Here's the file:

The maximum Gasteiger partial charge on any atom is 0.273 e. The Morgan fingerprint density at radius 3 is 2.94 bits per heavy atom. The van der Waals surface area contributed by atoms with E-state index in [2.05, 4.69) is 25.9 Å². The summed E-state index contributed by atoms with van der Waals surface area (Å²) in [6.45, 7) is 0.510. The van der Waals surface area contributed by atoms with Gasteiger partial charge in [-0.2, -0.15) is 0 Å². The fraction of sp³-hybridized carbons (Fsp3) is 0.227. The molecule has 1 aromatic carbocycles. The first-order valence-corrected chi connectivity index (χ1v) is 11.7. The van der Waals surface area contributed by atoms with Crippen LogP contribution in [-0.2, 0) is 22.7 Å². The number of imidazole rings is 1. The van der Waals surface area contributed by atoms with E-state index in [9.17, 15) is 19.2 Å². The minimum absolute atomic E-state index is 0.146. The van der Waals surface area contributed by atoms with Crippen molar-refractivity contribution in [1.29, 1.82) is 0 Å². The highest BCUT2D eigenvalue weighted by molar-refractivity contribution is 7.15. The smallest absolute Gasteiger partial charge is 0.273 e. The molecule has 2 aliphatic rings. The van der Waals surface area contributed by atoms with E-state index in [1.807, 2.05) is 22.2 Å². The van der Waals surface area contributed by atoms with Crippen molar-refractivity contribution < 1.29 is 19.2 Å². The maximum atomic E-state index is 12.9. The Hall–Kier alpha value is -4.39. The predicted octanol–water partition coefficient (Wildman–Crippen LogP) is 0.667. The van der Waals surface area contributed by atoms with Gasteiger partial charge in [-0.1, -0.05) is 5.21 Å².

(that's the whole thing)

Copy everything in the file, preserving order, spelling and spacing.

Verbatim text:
The maximum Gasteiger partial charge on any atom is 0.273 e. The Morgan fingerprint density at radius 3 is 2.94 bits per heavy atom. The van der Waals surface area contributed by atoms with E-state index in [2.05, 4.69) is 25.9 Å². The summed E-state index contributed by atoms with van der Waals surface area (Å²) in [6.45, 7) is 0.510. The van der Waals surface area contributed by atoms with Gasteiger partial charge in [-0.2, -0.15) is 0 Å². The fraction of sp³-hybridized carbons (Fsp3) is 0.227. The molecule has 1 aromatic carbocycles. The first-order valence-corrected chi connectivity index (χ1v) is 11.7. The van der Waals surface area contributed by atoms with Crippen LogP contribution in [-0.2, 0) is 22.7 Å². The number of imidazole rings is 1. The van der Waals surface area contributed by atoms with E-state index in [9.17, 15) is 19.2 Å². The minimum absolute atomic E-state index is 0.146. The van der Waals surface area contributed by atoms with Crippen molar-refractivity contribution in [1.29, 1.82) is 0 Å². The highest BCUT2D eigenvalue weighted by molar-refractivity contribution is 7.15. The smallest absolute Gasteiger partial charge is 0.273 e. The molecule has 2 aliphatic rings. The van der Waals surface area contributed by atoms with E-state index in [1.807, 2.05) is 22.2 Å². The van der Waals surface area contributed by atoms with Crippen molar-refractivity contribution < 1.29 is 19.2 Å². The maximum atomic E-state index is 12.9. The Hall–Kier alpha value is -4.39. The predicted octanol–water partition coefficient (Wildman–Crippen LogP) is 0.667. The van der Waals surface area contributed by atoms with Gasteiger partial charge in [-0.1, -0.05) is 5.21 Å².